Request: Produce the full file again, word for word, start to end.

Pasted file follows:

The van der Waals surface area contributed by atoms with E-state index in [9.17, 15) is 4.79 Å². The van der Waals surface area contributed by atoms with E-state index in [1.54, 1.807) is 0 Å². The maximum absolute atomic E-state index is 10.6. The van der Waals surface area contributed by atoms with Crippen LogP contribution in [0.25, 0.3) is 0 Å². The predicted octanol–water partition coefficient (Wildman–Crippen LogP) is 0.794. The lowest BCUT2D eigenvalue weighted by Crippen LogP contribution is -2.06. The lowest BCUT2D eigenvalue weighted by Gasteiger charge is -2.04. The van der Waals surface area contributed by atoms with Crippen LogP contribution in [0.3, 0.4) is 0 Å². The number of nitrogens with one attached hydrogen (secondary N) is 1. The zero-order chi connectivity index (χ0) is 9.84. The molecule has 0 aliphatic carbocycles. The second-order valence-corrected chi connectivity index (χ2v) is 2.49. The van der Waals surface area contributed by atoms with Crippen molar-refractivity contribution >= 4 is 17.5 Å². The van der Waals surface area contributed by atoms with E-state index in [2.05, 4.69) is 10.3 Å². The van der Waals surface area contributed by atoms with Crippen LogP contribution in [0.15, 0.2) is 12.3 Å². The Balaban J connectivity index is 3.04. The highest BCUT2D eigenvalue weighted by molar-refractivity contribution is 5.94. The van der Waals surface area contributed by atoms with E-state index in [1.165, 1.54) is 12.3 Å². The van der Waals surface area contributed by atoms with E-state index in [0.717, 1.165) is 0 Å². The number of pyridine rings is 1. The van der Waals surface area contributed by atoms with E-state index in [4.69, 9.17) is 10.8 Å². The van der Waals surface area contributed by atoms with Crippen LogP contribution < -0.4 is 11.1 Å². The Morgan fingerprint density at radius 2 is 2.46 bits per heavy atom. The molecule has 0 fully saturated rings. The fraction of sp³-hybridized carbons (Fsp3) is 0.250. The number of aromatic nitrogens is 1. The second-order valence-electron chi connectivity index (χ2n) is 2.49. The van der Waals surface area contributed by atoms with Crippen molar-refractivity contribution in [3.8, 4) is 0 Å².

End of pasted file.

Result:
The van der Waals surface area contributed by atoms with E-state index in [9.17, 15) is 4.79 Å². The van der Waals surface area contributed by atoms with E-state index in [1.54, 1.807) is 0 Å². The maximum absolute atomic E-state index is 10.6. The van der Waals surface area contributed by atoms with Crippen LogP contribution in [0.25, 0.3) is 0 Å². The predicted octanol–water partition coefficient (Wildman–Crippen LogP) is 0.794. The lowest BCUT2D eigenvalue weighted by Crippen LogP contribution is -2.06. The lowest BCUT2D eigenvalue weighted by Gasteiger charge is -2.04. The van der Waals surface area contributed by atoms with Crippen LogP contribution in [0.3, 0.4) is 0 Å². The number of nitrogens with one attached hydrogen (secondary N) is 1. The zero-order chi connectivity index (χ0) is 9.84. The molecule has 0 aliphatic carbocycles. The second-order valence-corrected chi connectivity index (χ2v) is 2.49. The van der Waals surface area contributed by atoms with Crippen molar-refractivity contribution >= 4 is 17.5 Å². The van der Waals surface area contributed by atoms with E-state index in [2.05, 4.69) is 10.3 Å². The van der Waals surface area contributed by atoms with Crippen LogP contribution in [0.15, 0.2) is 12.3 Å². The Balaban J connectivity index is 3.04. The highest BCUT2D eigenvalue weighted by molar-refractivity contribution is 5.94. The van der Waals surface area contributed by atoms with E-state index in [1.165, 1.54) is 12.3 Å². The van der Waals surface area contributed by atoms with E-state index in [0.717, 1.165) is 0 Å². The number of pyridine rings is 1. The van der Waals surface area contributed by atoms with E-state index in [4.69, 9.17) is 10.8 Å². The van der Waals surface area contributed by atoms with Crippen LogP contribution < -0.4 is 11.1 Å². The Morgan fingerprint density at radius 2 is 2.46 bits per heavy atom. The molecule has 0 fully saturated rings. The fraction of sp³-hybridized carbons (Fsp3) is 0.250. The number of aromatic nitrogens is 1. The second-order valence-electron chi connectivity index (χ2n) is 2.49. The van der Waals surface area contributed by atoms with Crippen molar-refractivity contribution in [3.8, 4) is 0 Å².